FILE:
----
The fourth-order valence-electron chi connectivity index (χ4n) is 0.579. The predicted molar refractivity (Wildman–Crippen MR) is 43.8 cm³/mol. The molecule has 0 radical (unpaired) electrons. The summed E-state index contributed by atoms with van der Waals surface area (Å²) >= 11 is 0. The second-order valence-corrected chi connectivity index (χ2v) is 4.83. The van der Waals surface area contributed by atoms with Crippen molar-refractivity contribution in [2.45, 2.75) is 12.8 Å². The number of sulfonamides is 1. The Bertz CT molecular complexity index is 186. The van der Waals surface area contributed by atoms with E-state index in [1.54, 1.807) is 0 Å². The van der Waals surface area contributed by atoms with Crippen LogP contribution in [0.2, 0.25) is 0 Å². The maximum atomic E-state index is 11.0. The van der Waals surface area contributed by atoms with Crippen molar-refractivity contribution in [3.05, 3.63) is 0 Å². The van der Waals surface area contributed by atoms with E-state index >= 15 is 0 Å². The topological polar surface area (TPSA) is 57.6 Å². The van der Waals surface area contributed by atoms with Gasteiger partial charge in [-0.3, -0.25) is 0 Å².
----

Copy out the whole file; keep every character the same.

The fourth-order valence-electron chi connectivity index (χ4n) is 0.579. The predicted molar refractivity (Wildman–Crippen MR) is 43.8 cm³/mol. The molecule has 0 radical (unpaired) electrons. The summed E-state index contributed by atoms with van der Waals surface area (Å²) >= 11 is 0. The second-order valence-corrected chi connectivity index (χ2v) is 4.83. The van der Waals surface area contributed by atoms with Crippen molar-refractivity contribution in [2.45, 2.75) is 12.8 Å². The number of sulfonamides is 1. The Bertz CT molecular complexity index is 186. The van der Waals surface area contributed by atoms with E-state index in [1.54, 1.807) is 0 Å². The van der Waals surface area contributed by atoms with Crippen LogP contribution in [0.2, 0.25) is 0 Å². The maximum atomic E-state index is 11.0. The van der Waals surface area contributed by atoms with Crippen molar-refractivity contribution in [3.05, 3.63) is 0 Å². The van der Waals surface area contributed by atoms with E-state index >= 15 is 0 Å². The topological polar surface area (TPSA) is 57.6 Å². The van der Waals surface area contributed by atoms with Gasteiger partial charge in [-0.3, -0.25) is 0 Å².